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Re: Politically correctness?

Postby flapjacque13 » 14 Dec 2014, 22:38

Oh dear me! What have I started? Anyway, many thanks to you both for your ideas, opinions and views. I had previously done 30 shows at the same venue with not a complaint, lots of thanks, smiles, appreciation and love of Punch from children and adults. This lady watched the show with her 3 yr old. She stayed until the end. the show had Judy slapstick Punch twice, Punch on Judy twice, Punch on crocodile twice, Punch on Skeleton three times. excessive do you think?
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Re: Politically correctness?

Postby lesclarke » 14 Dec 2014, 23:20

Oh, watch out, looks like the thin end of the slapstick!

It's a pity you didn't seek advice before deciding to modify your show, this in effect means that you accept the attack as being justified.

It is after all a single ill-informed criticism. Have more faith in your own show and the Punch Tradition of Knockabout Slapstick Comedy. I reckon you will make things so much harder for yourself at that venue, having removed what is a central element of the show.

Have an honest assessment of your show, if you find it is violence free, but has some good old knockabout slapstick action, then have the courage to defend it from this sort of 'extremist' attack. This is nothing less than an attempt at Censorship, what next, rewrite Hansel & Gretel so two youngsters meet a cuddly old lady in the woods and she gives them a scrumptious tea! Not much of a story and no chance for youngsters to stretch their minds.

Most kids from around the age of three 'get' Punch & Judy, but a tiny minority of adults, usually due to their arrogance that 'they know best' apparently do not.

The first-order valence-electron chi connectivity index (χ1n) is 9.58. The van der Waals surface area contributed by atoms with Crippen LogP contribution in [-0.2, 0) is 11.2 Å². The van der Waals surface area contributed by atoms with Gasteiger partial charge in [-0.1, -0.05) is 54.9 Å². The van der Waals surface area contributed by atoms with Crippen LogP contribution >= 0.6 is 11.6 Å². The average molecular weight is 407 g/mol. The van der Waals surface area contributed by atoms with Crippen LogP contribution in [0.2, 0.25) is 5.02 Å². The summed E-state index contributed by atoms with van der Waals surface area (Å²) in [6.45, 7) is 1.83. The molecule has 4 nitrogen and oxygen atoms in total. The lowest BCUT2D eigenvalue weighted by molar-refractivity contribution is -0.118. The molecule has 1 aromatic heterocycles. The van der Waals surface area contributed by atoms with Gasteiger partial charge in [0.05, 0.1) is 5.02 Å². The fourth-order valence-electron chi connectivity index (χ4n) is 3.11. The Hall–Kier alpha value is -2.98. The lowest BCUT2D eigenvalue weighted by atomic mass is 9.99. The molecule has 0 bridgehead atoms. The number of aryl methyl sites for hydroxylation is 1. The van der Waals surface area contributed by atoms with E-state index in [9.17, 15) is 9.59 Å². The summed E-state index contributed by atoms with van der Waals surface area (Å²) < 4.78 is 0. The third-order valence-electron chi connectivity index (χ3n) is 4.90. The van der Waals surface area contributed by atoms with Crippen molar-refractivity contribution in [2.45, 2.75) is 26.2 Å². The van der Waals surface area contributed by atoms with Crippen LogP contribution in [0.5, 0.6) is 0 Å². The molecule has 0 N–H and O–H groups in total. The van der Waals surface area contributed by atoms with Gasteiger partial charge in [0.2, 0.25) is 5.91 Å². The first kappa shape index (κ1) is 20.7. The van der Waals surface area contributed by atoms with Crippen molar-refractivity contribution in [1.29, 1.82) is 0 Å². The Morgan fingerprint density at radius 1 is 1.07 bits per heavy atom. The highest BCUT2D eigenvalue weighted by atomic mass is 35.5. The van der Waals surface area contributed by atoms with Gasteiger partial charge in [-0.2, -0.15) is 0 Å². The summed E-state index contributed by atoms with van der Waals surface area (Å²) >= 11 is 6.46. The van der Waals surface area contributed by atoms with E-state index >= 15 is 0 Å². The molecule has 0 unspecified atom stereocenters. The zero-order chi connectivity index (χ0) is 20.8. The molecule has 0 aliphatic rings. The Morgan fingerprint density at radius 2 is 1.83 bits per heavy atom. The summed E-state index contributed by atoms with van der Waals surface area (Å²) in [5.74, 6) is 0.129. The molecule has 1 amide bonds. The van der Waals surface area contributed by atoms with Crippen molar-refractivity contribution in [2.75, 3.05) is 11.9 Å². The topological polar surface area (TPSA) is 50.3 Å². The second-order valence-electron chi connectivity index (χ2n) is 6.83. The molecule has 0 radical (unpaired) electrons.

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Re: Politically correctness?

Postby Chris » 14 Dec 2014, 23:23

the show had Judy slapstick Punch twice, Punch on Judy twice, Punch on crocodile twice, Punch on Skeleton three times. excessive do you think?

The only thing excessive is you counting! It is surely nothing to do with quantity. Count the laughs and squeals of joy instead.
But don't worry, you haven't started anything, Punch has always had his occasional critics. You can just thank your lucky stars that you are performing in Britain. It would seem that the country with the lowest tolerance level of puppet to puppet violence is the one which allows its citizen's ready access to firearms. Apparently a wooden headed puppet striking another wooden head with an instrument designed to simulate a heavy blow by making a loud thwack! is more morally objectionable than making a virtue of the right for everyone to carry a gun with live ammunition.
Punch has virtually become extinct in much of the English speaking world, whereas thankfully it is still pretty healthy in Britain. But we must be vigilant.
I have modified my next series of shows for same employer, removing any slapstick, baby sitting or throwing etc. must keep the customers satisfied.

....may seem a reasonable response, but that is how extinction starts.

PS. I note that while I have been composing this Les has come in making much the same point. Of course I agree with him.
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Re: Politically correctness?

Postby flapjacque13 » 15 Dec 2014, 18:35

Many thanks for your comments Chris and Les. I shan't be modifying my show for any other venue but need to fulfil this commitment and so will, reluctantly, go with their wish.....this time. I quite agree that no-one ever counts the number of entertained, happy customers but only listen to the one voice of 'uneducated' concern. Punch will remain slapstick Punch with me after this.